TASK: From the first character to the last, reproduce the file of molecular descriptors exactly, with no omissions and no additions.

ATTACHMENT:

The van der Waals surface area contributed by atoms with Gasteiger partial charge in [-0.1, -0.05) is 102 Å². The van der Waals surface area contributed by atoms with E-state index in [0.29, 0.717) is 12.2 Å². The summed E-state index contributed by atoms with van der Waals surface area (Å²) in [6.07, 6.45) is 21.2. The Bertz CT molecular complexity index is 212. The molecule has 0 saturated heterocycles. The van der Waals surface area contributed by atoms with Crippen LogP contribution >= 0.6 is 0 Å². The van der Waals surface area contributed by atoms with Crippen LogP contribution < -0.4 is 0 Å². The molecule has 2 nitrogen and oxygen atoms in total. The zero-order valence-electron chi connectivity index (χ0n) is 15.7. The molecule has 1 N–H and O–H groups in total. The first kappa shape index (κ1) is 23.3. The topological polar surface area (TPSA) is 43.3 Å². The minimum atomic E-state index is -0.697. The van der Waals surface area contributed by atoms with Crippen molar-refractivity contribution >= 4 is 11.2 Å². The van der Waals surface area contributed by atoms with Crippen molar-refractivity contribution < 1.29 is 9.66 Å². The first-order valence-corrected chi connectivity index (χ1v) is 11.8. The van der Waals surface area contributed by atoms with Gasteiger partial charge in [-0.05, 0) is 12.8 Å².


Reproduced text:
The van der Waals surface area contributed by atoms with Gasteiger partial charge in [-0.1, -0.05) is 102 Å². The van der Waals surface area contributed by atoms with E-state index in [0.29, 0.717) is 12.2 Å². The summed E-state index contributed by atoms with van der Waals surface area (Å²) in [6.07, 6.45) is 21.2. The Bertz CT molecular complexity index is 212. The molecule has 0 saturated heterocycles. The van der Waals surface area contributed by atoms with Crippen LogP contribution >= 0.6 is 0 Å². The van der Waals surface area contributed by atoms with Crippen LogP contribution < -0.4 is 0 Å². The molecule has 2 nitrogen and oxygen atoms in total. The zero-order valence-electron chi connectivity index (χ0n) is 15.7. The molecule has 1 N–H and O–H groups in total. The first kappa shape index (κ1) is 23.3. The topological polar surface area (TPSA) is 43.3 Å². The minimum atomic E-state index is -0.697. The van der Waals surface area contributed by atoms with Crippen molar-refractivity contribution >= 4 is 11.2 Å². The van der Waals surface area contributed by atoms with Crippen molar-refractivity contribution < 1.29 is 9.66 Å². The first-order valence-corrected chi connectivity index (χ1v) is 11.8. The van der Waals surface area contributed by atoms with Gasteiger partial charge in [-0.05, 0) is 12.8 Å².